Let no man read here who lives only in the world about him. To these leaves, let no man stoop to whom Yesterday is as a closed book with iron hasps, to whom Tomorrow is the unborn twin of Today. Here let no man seek the trend of reality, nor any plan or plot running like a silver cord through the fire-limned portraits here envisioned. But I have dreamed as men have dreamed and as my dreams have leaped into my brain full-grown, without beginning and without end, so have I, with gold and sapphire tools, etched them in topaz and opal against a curtain of ivory.
— From the introduction to Etchings in Ivory by Robert E. Howard
While reading Joscelyn Godwin’s Atlantis and the Cycles of Time — regarding which, see this excerpt — I was struck by how familiar I already was with the invoked imagery of Hyperborean civilizations. I’ve never had much of an interest in that realm of speculation, so it was odd that its concepts would be so recognizable, almost palpable, to my mind’s eye. It took me a few days to realize that this was because much of the narrative and imagery had already been put into my consciousness by a youth spent reading the works of Robert E. Howard. As one of the founding writers of the “swords and sorcery” genre, Howard portrayed his Hyperborean heroes Conan, Kull, and Bran Mac Morn all traveling through worlds enlivened by Theosophical and speculative archaeological theories of prehistoric civilizations.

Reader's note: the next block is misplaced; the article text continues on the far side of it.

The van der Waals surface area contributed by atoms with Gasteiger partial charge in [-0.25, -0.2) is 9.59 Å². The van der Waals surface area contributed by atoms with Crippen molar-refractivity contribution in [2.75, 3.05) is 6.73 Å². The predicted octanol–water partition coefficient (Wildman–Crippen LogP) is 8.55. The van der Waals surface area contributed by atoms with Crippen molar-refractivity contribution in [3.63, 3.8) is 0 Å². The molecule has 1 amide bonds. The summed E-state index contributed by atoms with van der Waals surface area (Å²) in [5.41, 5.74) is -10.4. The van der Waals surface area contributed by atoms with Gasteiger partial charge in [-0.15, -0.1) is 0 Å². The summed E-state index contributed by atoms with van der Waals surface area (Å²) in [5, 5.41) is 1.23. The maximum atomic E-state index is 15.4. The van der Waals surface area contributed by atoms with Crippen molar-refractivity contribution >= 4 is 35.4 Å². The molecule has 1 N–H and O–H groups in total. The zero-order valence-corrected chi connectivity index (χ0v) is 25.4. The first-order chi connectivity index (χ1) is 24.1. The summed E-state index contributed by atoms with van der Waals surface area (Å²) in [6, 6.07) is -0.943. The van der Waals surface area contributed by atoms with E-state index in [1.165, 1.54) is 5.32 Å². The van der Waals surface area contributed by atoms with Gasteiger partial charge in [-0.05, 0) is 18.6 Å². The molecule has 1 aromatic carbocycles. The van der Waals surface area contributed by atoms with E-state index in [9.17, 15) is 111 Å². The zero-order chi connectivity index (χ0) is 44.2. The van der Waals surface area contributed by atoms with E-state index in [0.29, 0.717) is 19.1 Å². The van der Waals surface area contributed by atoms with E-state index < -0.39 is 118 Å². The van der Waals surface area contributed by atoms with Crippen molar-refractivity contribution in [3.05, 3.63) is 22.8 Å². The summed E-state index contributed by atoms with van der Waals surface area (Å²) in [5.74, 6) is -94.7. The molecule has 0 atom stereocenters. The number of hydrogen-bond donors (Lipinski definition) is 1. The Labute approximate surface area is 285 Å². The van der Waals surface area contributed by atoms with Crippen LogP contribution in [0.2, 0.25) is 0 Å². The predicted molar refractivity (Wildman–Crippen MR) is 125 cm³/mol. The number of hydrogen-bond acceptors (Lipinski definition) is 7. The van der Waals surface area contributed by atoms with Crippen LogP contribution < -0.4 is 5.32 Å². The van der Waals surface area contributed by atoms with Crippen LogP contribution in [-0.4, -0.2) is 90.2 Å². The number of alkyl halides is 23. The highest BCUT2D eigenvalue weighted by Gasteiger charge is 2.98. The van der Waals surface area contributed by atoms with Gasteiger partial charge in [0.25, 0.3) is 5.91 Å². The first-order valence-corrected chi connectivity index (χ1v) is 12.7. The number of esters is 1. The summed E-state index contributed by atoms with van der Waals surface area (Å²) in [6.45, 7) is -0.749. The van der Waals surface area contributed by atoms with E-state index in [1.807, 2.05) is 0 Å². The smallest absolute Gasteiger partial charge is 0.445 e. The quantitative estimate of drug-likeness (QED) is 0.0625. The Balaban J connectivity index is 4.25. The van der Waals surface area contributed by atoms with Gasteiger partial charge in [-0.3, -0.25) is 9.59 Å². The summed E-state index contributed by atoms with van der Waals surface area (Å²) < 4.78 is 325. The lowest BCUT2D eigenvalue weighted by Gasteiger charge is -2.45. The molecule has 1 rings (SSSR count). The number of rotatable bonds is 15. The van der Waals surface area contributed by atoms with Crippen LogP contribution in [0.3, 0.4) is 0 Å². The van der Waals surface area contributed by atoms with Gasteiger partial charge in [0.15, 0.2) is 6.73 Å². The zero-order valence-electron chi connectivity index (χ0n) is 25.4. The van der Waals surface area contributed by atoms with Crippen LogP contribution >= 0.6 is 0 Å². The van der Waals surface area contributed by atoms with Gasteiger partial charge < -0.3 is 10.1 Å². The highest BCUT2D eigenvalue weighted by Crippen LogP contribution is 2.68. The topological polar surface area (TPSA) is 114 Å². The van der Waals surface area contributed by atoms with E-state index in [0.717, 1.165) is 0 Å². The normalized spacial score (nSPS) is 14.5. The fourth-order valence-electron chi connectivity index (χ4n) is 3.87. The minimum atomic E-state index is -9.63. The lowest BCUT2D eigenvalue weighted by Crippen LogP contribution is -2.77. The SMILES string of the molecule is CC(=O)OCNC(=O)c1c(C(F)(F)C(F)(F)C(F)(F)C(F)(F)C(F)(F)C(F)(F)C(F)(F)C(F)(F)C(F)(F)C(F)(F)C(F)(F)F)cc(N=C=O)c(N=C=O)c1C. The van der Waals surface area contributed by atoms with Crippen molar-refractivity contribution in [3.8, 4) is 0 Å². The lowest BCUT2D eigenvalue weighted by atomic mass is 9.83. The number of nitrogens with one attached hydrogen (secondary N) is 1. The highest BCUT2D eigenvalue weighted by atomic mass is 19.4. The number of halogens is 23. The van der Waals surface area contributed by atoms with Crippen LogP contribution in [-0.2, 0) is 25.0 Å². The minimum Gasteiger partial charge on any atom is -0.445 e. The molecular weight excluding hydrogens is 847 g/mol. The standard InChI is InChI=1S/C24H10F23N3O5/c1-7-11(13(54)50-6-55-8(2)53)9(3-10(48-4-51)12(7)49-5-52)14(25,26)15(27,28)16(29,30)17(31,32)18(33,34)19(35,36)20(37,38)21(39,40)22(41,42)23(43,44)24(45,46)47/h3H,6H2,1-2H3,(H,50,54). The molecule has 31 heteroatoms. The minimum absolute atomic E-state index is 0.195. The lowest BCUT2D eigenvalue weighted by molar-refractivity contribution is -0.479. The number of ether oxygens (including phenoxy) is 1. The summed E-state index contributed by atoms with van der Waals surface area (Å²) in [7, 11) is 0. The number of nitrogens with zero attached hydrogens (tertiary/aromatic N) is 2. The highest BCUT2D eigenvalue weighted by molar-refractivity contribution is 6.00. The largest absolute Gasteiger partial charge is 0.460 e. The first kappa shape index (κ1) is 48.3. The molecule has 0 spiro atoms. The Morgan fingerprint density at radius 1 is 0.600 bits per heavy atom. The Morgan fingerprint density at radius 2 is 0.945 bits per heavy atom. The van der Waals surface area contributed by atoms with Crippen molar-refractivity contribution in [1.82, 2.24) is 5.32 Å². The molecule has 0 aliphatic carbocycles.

The author of a more muscular strain of weird tale than what was written by some of his fellow pulp titans, Howard seems an unlikely host to some of the fae notions of Theosophical cosmology. However, after doing a bit of research I found that his interest in history, which gave his historical fiction an air of reality, was paralleled by an equal interest in the occult. His initial letters to H.P. Lovecraft contain inquiries into the esoteric truths behind the Cthulhu Mythos and imply a seeking curiosity similar to what might be found in a letter sent to the outer representative of a secret occult order.